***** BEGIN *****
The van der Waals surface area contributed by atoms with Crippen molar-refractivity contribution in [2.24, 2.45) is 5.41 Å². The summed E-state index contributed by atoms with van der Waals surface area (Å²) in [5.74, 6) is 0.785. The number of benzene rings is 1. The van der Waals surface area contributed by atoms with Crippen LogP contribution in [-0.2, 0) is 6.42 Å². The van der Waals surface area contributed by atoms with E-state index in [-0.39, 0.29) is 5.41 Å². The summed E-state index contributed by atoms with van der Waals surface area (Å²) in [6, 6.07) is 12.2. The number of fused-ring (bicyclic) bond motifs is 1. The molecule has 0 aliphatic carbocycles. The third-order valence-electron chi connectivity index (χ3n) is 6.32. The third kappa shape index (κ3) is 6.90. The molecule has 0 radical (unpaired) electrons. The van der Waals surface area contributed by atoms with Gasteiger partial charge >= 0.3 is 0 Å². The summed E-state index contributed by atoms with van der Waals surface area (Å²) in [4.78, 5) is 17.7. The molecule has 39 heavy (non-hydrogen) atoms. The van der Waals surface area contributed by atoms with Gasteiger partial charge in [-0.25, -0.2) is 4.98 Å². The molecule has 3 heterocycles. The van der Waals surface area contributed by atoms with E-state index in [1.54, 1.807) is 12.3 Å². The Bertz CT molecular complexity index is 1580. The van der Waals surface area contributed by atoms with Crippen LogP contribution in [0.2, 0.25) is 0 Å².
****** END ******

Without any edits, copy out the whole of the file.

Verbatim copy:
The van der Waals surface area contributed by atoms with Crippen molar-refractivity contribution in [2.24, 2.45) is 5.41 Å². The summed E-state index contributed by atoms with van der Waals surface area (Å²) in [5.74, 6) is 0.785. The number of benzene rings is 1. The van der Waals surface area contributed by atoms with Crippen LogP contribution in [-0.2, 0) is 6.42 Å². The van der Waals surface area contributed by atoms with E-state index in [-0.39, 0.29) is 5.41 Å². The summed E-state index contributed by atoms with van der Waals surface area (Å²) in [6, 6.07) is 12.2. The number of fused-ring (bicyclic) bond motifs is 1. The molecule has 0 aliphatic carbocycles. The third-order valence-electron chi connectivity index (χ3n) is 6.32. The third kappa shape index (κ3) is 6.90. The molecule has 0 radical (unpaired) electrons. The van der Waals surface area contributed by atoms with Gasteiger partial charge >= 0.3 is 0 Å². The summed E-state index contributed by atoms with van der Waals surface area (Å²) in [4.78, 5) is 17.7. The molecule has 39 heavy (non-hydrogen) atoms. The van der Waals surface area contributed by atoms with Gasteiger partial charge in [-0.25, -0.2) is 4.98 Å². The molecule has 3 heterocycles. The van der Waals surface area contributed by atoms with E-state index in [1.54, 1.807) is 12.3 Å². The Bertz CT molecular complexity index is 1580. The van der Waals surface area contributed by atoms with Crippen LogP contribution in [0.2, 0.25) is 0 Å².